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International Monetary Fund

This Selected Issues paper and Statistical Appendix provide background information and analytical support for key policy issues discussed in the 2004 Article IV Consultation discussions with Mauritius. The impact of the erosion of trade preferences on exports, growth, and employment is assessed under two scenarios—a moderate and an extreme scenario. To quantify the adverse impact of trade liberalization, the paper estimates various elasticities of GDP growth to exports, and unemployment to growth. The paper also analyzes the labor market institutions and low-skilled employment in Mauritius.

Ms. Naheed Kirmani, Mr. Lorenzo L. Pérez, Mr. Shailendra J. Anjaria, and Mr. Zubair Iqbal

Abstract

This paper contains further work by the Fund staff on trade issues and developments following the pattern of the surveys prepared in 1978 and 1981, mainly focusing on commercial policies of the major trading nations. It also includes a discussion of agricultural protection and issues relating to international trade in agricultural products.

George B. Baldwin

Although business men in developing countries may justifiably feel that they are breaking new ground in advancing its industrialization, as a group they follow a predictable pattern of activity.

Ms. Naheed Kirmani, Mr. Lorenzo L. Pérez, Mr. Shailendra J. Anjaria, and Mr. Zubair Iqbal

Abstract

This paper contains further work by the Fund staff on trade issues and developments following the pattern of the surveys prepared in 1978 and 1981,1 mainly focusing on commercial policies of the major trading nations. It also includes a discussion of agricultural protection and issues relating to international trade in agricultural products.

Ms. Naheed Kirmani, Mr. Lorenzo L. Pérez, Mr. Shailendra J. Anjaria, and Mr. Zubair Iqbal

Abstract

Since 1973, the growth of international trade has been slower and more uneven than in the previous two decades, and there have been significant shifts in the structure of trade (Table 1). During 1963–73, world exports (in volume terms) increased every year, at an average rate of 8½ per cent. During 1974–81, there was a striking variation in annual growth rates, ranging from a decline of 3 per cent to an increase of 11 per cent; on average, exports grew by 3½ per cent annually. In 1980–81, export growth was negligible (0.5 per cent a year). On the assumption that there will be no increase in protectionism, the April 1982 World Economic Outlook by the Fund staff projected a modest increase of 2 per cent in world trade in 1982 and an average growth of between 4 and 5 per cent annually in the subsequent years up to 1986. Thus, it is evident that the dynamism that was characteristic of international trade in the 1960s and early 1970s is unlikely to be restored under the central assumption of unchanged policies.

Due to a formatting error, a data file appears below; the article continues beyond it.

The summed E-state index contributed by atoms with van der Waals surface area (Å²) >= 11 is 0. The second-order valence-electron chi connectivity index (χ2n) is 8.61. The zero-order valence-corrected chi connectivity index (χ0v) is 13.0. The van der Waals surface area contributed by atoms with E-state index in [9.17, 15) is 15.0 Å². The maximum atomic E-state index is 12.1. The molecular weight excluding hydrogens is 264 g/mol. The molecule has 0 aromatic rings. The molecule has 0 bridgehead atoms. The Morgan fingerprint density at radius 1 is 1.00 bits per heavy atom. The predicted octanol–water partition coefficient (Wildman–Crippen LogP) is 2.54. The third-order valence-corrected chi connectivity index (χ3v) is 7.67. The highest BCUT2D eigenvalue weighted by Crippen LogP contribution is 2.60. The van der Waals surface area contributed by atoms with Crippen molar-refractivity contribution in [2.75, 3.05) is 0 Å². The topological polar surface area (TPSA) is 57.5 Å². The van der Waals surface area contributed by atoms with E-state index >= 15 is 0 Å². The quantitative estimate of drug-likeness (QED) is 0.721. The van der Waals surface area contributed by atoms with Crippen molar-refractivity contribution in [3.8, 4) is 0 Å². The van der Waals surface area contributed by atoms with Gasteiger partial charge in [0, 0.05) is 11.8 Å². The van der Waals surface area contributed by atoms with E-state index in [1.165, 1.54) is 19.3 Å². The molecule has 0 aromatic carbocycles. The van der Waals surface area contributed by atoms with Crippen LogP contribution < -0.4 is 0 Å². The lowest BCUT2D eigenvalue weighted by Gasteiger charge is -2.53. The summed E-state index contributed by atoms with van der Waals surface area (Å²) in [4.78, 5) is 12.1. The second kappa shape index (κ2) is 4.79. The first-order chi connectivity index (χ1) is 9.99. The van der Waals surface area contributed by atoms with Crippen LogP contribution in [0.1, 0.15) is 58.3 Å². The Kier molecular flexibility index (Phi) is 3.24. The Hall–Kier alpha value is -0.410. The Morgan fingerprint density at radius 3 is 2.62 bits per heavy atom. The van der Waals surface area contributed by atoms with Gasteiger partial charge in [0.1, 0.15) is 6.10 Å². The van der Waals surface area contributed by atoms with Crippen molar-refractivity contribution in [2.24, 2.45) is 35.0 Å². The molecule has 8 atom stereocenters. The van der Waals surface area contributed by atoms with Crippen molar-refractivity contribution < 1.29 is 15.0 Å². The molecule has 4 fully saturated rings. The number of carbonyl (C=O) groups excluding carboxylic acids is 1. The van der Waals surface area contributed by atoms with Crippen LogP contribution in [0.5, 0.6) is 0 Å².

Ms. Naheed Kirmani, Mr. Lorenzo L. Pérez, Mr. Shailendra J. Anjaria, and Mr. Zubair Iqbal

Abstract

This section reviews the principal trends in the evolution of international trade in manufactures, discusses briefly some estimates of levels of protection, and describes recent trade actions and pressures for protection in selected sectors in the major trading nations. The coverage of countries and sectors is selective. Certain reported administrative or ad hoc actions in some countries in recent months, such as delays in customs clearance or administrative tightening of import licensing practices, are difficult to verify and are not covered. In addition, the quality of information on some types of restrictions such as “voluntary” export restraint arrangements varies between countries or sectors. Accordingly, the information presented in this section is intended to be illustrative of recent changes in the commercial policy stance of major countries. Owing to their importance in world trade, the emphasis is on actions in the United States, the European Community, and Japan. This has been supplemented by information on trade actions of other major trading nations.

Ms. Naheed Kirmani, Mr. Lorenzo L. Pérez, Mr. Shailendra J. Anjaria, and Mr. Zubair Iqbal

Abstract

This section discusses, somewhat extensively, the principal trends in international agricultural trade, agricultural policy objectives and instruments employed in major trading nations, and principal trade actions and developments affecting agricultural commodities. It concludes with a discussion on some consequences of agricultural protection. The discussion covers temperate zone and competing zone agricultural products in which OECD countries dominate. The survey focuses on the European Community, the United States, and Japan because of their importance in agricultural trade—the first two as exporters and importers, and Japan as an importer. Australia and New Zealand, both important suppliers, and Canada, a major exporter and importer, are also covered. The focus of this section is on the implications of agricultural policies for world trade and efficient resource allocation; the authors are inevitably not in a position to assess the extent to which these policies have contributed to fulfillment of other domestic social goals.

Ms. Naheed Kirmani, Mr. Lorenzo L. Pérez, Mr. Shailendra J. Anjaria, and Mr. Zubair Iqbal

Abstract

With the conclusion of the Tokyo Round of Multilateral Trade Negotiations (MTN) in 1979, tariff reductions and a wide-ranging set of new rules governing international trade came into effect. This section highlights these and other principal developments in 1981 and early 1982 in the evolution of the international trading system.